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The church started life as one of Thomas Telford's Parliamentary Churches in 1829. Total cost of construction at the time was £1,473, which included building a manse and a byre. These churches tended to come to a standard design: "T" shaped preaching boxes, usually with galleries in each "wing" and everything focused on the pulpit.
The Old Church of Rannoch is differs significantly from the normal design, comprising a rectangular box with its focus at the east end under a high wood-clad ceiling. This is because what you see today actually owes rather less to its 1829 construction than to a major rebuild in 1893.
Signs of change remain evident to visitors today. Perhaps most strikingly, the west gable was once home to a rose window whose outline can still be seen in the stonework. Today this gable provides entrance to the church, via a wooden porch.
Internally there are other more subtle indications of change that moved the church away from its austere 1829 beginnings. Especially striking is a spectacular stained glass window in the south wall portraying the parable of the Good Samaritan and dedicated to the memory of "Charles Robertson late of Mulinvaddie and his wife Jessie MacGregor" and erected by their son Duncan.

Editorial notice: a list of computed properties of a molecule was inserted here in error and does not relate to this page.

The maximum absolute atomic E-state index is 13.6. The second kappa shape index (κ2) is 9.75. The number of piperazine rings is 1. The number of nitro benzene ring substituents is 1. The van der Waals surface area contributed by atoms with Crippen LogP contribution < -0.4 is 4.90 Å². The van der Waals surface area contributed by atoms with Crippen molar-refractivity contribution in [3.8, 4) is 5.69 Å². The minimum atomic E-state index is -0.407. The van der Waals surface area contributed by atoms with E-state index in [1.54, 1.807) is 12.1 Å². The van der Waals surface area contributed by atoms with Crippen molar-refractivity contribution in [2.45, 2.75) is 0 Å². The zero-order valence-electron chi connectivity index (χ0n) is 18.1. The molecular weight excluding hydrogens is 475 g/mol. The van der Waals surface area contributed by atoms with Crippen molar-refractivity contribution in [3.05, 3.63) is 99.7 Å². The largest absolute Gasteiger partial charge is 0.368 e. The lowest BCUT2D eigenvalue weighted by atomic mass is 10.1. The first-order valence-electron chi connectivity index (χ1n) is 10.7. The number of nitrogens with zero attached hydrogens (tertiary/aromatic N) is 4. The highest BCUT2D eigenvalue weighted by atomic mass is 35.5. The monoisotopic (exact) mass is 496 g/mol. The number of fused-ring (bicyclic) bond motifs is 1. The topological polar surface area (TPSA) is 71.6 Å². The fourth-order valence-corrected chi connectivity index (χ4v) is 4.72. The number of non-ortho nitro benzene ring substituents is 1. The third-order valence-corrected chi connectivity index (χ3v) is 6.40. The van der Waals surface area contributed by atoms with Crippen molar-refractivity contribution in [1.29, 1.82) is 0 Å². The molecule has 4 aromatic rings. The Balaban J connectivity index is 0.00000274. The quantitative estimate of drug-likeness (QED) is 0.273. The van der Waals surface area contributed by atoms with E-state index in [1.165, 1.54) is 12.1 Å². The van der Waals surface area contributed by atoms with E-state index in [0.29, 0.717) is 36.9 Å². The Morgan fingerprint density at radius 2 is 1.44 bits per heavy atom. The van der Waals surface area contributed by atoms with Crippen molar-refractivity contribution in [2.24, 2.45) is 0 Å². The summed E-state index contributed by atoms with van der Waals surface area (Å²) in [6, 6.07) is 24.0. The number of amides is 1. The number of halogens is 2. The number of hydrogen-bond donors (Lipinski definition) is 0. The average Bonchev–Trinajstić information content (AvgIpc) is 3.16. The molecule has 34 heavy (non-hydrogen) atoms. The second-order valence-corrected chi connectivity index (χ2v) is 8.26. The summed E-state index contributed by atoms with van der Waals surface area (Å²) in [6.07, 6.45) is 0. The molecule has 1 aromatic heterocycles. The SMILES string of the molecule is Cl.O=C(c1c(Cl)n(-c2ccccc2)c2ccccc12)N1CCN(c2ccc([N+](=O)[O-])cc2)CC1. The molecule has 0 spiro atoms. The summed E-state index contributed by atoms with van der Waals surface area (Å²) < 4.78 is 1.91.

Interestingly, although called the "Old Church" this is a very long way from being the oldest in the area. Christianity came early to Rannoch with the arrival of St Blane in the 500s. He established a chapel at Lassintullich, two miles to the east, which was said to have been consecrated with sacred sand from Iona. A stone ruin of indeterminate but probably rather later date stands on the spot today.